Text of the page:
Ariely’s research has profound implications. In spite of the forces swirling around us – our genes, neurotransmitters, hormones, epigenetics, personal and family histories, ecological variables, prenatal conditions, socioeconomic status, culture, and an array of other social forces – we still have a tendency to believe that we are the ultimate arbiters of our own behavior and choices. To an extent, that is true. It is also a source of comfort and resilience to believe that the locus of control resides within ourselves, particularly in times of despair (“I am the master of my fate/ I am the captain of my soul). However, our choices are often constrained, or at least nudged in certain directions by variables that lie outside of us (“There but for the grace of God go I”).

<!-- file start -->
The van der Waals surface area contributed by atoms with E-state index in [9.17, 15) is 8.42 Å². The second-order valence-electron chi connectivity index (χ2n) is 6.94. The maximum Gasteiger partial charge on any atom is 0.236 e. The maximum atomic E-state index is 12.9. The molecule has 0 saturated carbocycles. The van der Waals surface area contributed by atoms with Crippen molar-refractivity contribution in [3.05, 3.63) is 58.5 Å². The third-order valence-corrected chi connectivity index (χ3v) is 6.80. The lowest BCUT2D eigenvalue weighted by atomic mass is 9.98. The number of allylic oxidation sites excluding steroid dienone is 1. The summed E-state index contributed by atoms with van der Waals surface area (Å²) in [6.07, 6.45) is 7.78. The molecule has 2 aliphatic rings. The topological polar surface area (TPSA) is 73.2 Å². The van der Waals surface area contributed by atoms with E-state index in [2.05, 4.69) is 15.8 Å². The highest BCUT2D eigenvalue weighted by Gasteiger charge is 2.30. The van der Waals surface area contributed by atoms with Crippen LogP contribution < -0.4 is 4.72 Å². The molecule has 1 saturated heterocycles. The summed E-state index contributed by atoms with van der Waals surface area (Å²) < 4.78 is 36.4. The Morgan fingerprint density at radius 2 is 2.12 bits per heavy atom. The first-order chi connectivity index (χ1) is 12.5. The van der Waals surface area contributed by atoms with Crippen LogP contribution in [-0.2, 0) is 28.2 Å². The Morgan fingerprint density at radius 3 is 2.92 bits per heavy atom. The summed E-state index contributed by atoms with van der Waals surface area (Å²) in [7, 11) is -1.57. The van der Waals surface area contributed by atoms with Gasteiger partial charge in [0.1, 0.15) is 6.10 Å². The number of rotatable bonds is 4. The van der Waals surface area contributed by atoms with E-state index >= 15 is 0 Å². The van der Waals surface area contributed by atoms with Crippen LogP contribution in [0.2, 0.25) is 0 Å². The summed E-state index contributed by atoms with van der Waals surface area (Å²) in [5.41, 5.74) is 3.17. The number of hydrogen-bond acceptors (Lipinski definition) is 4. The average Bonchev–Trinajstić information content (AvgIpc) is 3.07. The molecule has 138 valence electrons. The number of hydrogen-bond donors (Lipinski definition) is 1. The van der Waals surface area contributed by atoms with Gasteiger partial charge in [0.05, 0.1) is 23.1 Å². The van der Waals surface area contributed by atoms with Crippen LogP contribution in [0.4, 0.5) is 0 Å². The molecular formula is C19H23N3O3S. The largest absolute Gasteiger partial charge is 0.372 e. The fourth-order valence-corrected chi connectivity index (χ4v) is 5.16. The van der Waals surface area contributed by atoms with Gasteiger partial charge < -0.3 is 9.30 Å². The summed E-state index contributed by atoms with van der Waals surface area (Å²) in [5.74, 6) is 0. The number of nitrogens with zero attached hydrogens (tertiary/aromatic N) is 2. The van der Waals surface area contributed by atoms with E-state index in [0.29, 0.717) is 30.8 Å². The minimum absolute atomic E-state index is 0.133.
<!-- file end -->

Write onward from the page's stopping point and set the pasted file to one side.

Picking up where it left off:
For example, consider the matter of obesity in the United States, where there is a tendency to see excessive weight gain largely as a matter of personal irresponsibility. Even health professionals who specialize in the study or management of obesity show strong implicit bias toward viewing overweight individuals as lazy and less intelligent (Schwartz et al. 2003). This suggests: (1) that obesity is viewed, at least subconsciously, as largely a matter of choice, and (2) there is a moral judgment associated with it, leading to it being stigmatized. However, it is interesting that obesity is not stigmatized everywhere; in cultures where food is scarce, big is often beautiful (Brown 1992). Therefore, perceptions of obesity are at least partially contingent on environmental circumstances that lie outside the individual. As is obesity itself.

If we view how rates of obesity have increased dramatically in recent decades in the U.S. (Wang & Beydoun 2007), it seems highly unlikely that the root cause is an epidemic of irresponsible choices. Obesity rates have even increased in children between 2 and 5 years old, and I don’t think anyone would argue that our toddlers are just not as responsible as they used to be (though I suppose one might say their parents are, but I think that argument falls flat as well).